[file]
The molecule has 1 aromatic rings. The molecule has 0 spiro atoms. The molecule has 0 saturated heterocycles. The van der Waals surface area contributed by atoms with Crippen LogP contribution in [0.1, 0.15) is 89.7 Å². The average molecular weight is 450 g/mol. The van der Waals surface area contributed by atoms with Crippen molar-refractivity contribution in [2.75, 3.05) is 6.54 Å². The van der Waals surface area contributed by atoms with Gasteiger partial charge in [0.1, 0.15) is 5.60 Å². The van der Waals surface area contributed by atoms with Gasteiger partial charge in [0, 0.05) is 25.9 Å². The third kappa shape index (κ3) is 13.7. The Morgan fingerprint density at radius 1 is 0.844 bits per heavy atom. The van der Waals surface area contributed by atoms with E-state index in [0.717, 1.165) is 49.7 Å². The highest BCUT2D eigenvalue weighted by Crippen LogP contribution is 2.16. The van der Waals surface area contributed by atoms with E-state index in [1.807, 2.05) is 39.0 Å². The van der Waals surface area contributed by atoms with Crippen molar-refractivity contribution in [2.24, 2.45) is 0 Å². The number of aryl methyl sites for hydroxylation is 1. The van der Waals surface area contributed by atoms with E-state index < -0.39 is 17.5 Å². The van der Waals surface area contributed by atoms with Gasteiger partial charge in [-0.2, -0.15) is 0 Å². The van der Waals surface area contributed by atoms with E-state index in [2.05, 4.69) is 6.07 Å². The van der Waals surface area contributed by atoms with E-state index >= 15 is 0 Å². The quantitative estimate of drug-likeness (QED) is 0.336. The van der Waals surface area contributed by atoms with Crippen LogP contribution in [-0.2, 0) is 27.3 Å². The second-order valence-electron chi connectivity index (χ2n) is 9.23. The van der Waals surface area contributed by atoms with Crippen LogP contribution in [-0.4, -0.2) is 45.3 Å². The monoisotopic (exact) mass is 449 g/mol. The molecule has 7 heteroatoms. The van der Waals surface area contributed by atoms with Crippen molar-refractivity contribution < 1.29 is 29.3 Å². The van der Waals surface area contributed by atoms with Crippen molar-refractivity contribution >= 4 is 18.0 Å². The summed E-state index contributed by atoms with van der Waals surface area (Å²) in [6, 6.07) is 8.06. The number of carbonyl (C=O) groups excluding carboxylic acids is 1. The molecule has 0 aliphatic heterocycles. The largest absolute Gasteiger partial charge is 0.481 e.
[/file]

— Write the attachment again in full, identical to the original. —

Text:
The molecule has 1 aromatic rings. The molecule has 0 spiro atoms. The molecule has 0 saturated heterocycles. The van der Waals surface area contributed by atoms with Crippen LogP contribution in [0.1, 0.15) is 89.7 Å². The average molecular weight is 450 g/mol. The van der Waals surface area contributed by atoms with Crippen molar-refractivity contribution in [2.75, 3.05) is 6.54 Å². The van der Waals surface area contributed by atoms with Gasteiger partial charge in [0.1, 0.15) is 5.60 Å². The van der Waals surface area contributed by atoms with Gasteiger partial charge in [0, 0.05) is 25.9 Å². The third kappa shape index (κ3) is 13.7. The Morgan fingerprint density at radius 1 is 0.844 bits per heavy atom. The van der Waals surface area contributed by atoms with E-state index in [0.717, 1.165) is 49.7 Å². The highest BCUT2D eigenvalue weighted by Crippen LogP contribution is 2.16. The van der Waals surface area contributed by atoms with E-state index in [1.807, 2.05) is 39.0 Å². The van der Waals surface area contributed by atoms with Crippen molar-refractivity contribution in [2.24, 2.45) is 0 Å². The number of aryl methyl sites for hydroxylation is 1. The van der Waals surface area contributed by atoms with E-state index < -0.39 is 17.5 Å². The van der Waals surface area contributed by atoms with Gasteiger partial charge in [-0.2, -0.15) is 0 Å². The van der Waals surface area contributed by atoms with E-state index in [2.05, 4.69) is 6.07 Å². The van der Waals surface area contributed by atoms with E-state index >= 15 is 0 Å². The quantitative estimate of drug-likeness (QED) is 0.336. The van der Waals surface area contributed by atoms with Crippen LogP contribution in [-0.2, 0) is 27.3 Å². The second-order valence-electron chi connectivity index (χ2n) is 9.23. The van der Waals surface area contributed by atoms with Crippen LogP contribution in [-0.4, -0.2) is 45.3 Å². The monoisotopic (exact) mass is 449 g/mol. The molecule has 7 heteroatoms. The van der Waals surface area contributed by atoms with Crippen molar-refractivity contribution < 1.29 is 29.3 Å². The van der Waals surface area contributed by atoms with Crippen molar-refractivity contribution >= 4 is 18.0 Å². The summed E-state index contributed by atoms with van der Waals surface area (Å²) in [6, 6.07) is 8.06. The number of carbonyl (C=O) groups excluding carboxylic acids is 1. The molecule has 0 aliphatic heterocycles. The largest absolute Gasteiger partial charge is 0.481 e.